Adalah’s Comments on the Supreme Court's Decision in the Kaadan Case


On 8 March 2000, the Supreme Court of Israel ruled that the Kaadans, a family of Palestinian Arab citizens of Israel, could not legally be denied the right to move into the town of Katzir, established by the Jewish Agency on state allocated land as a Jewish cooperative settlement.  In April 1995, the Katzir Cooperative Association denied the Kaadans the right to buy a home in Katzir based on the fact that the community accepted only Jews as residents.  The Association noted that since the Jewish Agency developed the town for the purpose of increasing Jewish settlement in the area, the land legally could not be leased to Arabs. The Jewish Agency is a quasi-governmental body, entrusted with the planning and funding of new settlements. These settlements, however, are explicitly for Jews, and there is no parallel body responsible for creating new settlements for Palestinian Arab citizens of Israel.  Since the Israeli Lands Authority (ILA), a state institution owing 93% of the land in Israel, is responsible for allocating land to the Jewish Agency, the Kaadans’ petition argued that the ILA could not legally allocate land to a third party that explicitly discriminates against a portion of Israel’s population, in this case the Palestinian Arab minority.  Moreover, as all ILA land is public, the Kaadans’ petition argued that any discrimination on these lands is illegal, and violates the principle of equality. 

While the international community and the liberal Israeli Jewish public have universally hailed the Court’s opinion as a landmark decision, the members of the Palestinian minority differ in their assessment of the case and its importance.  Adalah’s staff and board members provided interviews and opinion pieces to both the Arabic and the Hebrew press, as well as the international media to point out the shortcomings of the decision.  In particular, the following article, written by Adalah Advocate Jamil Dakwar, appeared in the Hebrew Edition of Ha’aretz on 15 March 2000. 

See also the Arab Association for Human Rights Discrimination Diary from 24 March 2000:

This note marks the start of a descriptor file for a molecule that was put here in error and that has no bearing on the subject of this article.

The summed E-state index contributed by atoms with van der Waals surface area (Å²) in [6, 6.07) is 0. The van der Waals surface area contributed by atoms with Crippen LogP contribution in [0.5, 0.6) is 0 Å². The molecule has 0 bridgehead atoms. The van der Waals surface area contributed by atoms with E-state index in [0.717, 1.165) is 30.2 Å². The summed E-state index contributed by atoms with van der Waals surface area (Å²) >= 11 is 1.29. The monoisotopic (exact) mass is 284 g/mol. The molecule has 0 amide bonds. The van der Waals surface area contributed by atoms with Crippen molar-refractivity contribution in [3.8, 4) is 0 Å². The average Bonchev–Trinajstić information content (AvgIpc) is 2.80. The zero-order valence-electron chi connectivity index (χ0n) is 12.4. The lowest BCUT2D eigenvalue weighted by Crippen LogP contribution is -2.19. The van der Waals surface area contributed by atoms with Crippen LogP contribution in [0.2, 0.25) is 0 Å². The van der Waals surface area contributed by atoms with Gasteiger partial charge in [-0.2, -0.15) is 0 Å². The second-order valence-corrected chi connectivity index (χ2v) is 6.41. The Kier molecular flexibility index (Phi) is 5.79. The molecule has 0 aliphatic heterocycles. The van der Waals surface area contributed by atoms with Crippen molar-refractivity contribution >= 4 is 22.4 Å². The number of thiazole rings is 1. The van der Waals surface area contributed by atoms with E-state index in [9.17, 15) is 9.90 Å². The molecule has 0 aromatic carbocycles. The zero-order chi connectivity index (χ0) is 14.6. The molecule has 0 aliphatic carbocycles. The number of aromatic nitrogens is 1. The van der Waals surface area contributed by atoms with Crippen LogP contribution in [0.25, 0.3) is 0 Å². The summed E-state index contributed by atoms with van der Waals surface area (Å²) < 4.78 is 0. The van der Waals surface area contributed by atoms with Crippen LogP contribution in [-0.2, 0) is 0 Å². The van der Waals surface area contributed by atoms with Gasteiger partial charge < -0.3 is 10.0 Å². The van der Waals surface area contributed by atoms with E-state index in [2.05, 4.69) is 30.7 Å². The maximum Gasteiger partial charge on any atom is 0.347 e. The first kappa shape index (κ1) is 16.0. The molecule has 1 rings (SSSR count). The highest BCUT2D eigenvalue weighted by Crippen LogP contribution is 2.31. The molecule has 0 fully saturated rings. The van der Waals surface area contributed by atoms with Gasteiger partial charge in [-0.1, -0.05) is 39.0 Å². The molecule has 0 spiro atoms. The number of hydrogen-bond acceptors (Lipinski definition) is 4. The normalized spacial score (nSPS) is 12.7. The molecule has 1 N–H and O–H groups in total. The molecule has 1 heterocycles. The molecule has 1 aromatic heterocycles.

A brief review of the Hebrew and Arabic newspapers in Israel during the last week exposes the stark difference between Israeli Jewish and Palestinian Arab opinion concerning the Supreme Court's recent decision in the Kaadan case, which concerns the right of a Palestinian Arab family to live in a Jewish settlement in Israel. In analyzing the importance of the verdict, Israeli Jewish commentators emphasized what they see as its positive, profound effect on Palestinian Arab rights in Israel. Arab journalists and individual Palestinian Arab lawyers writing in the Arabic press, on the other hand, have expressed their doubts and worries about the implications of case. Why do we see this vast difference of opinion? 

After the verdict, Israeli Jewish lawyers and journalists expressed their belief that the Kaadan decision marked a historic milestone in the legal battle for Palestinian Arab equal rights in Israel. These commentators compared the Kaadan case with Brown v. Board of Education, a United States Supreme Court decision handed down in 1954, which ruled that racial segregation in schools is unconstitutional. The Brown case was very important for African-Americans at the time, but does the Kaadan case have the same significance for Palestinian Arabs in Israel? 

Despite its historical uniqueness, the Kaadan case is fundamentally different from Brown v. Board of Education, even though both cases deal with the issue of integration. Unlike African-Americans, who in the 1950s fought for integration, the Palestinian Arab minority in Israel has never expressed a desire to integrate into Jewish communities or schools, and has historically never placed this issue on its political agenda. On the contrary, the Palestinian minority has repeatedly pushed for collective rights and autonomy. For instance, Palestinian Arabs living in 'mixed cities' have demanded solutions for the social and economic conditions confronting their own, segregated neighborhoods. They have not pushed for integration into Jewish neighborhoods. In addition, Palestinian Arabs living in Arab villages in the Triangle and the Galilee have never sought to move to the nearby Jewish cities of Tel Aviv, Netanya, Hadera, Karmiel and Ma'alot, despite the fact that there is no ideological or legal ban on Palestinian Arabs living in these cities. Settlements such as Katzir, it should be recognized, are ideological, established by the Jewish Agency on confiscated Palestinian Arab lands, and offer schools which, according to Katzir's representatives to the Court, will continue to be comprised only of Jews and to instruct students based on Zionist values.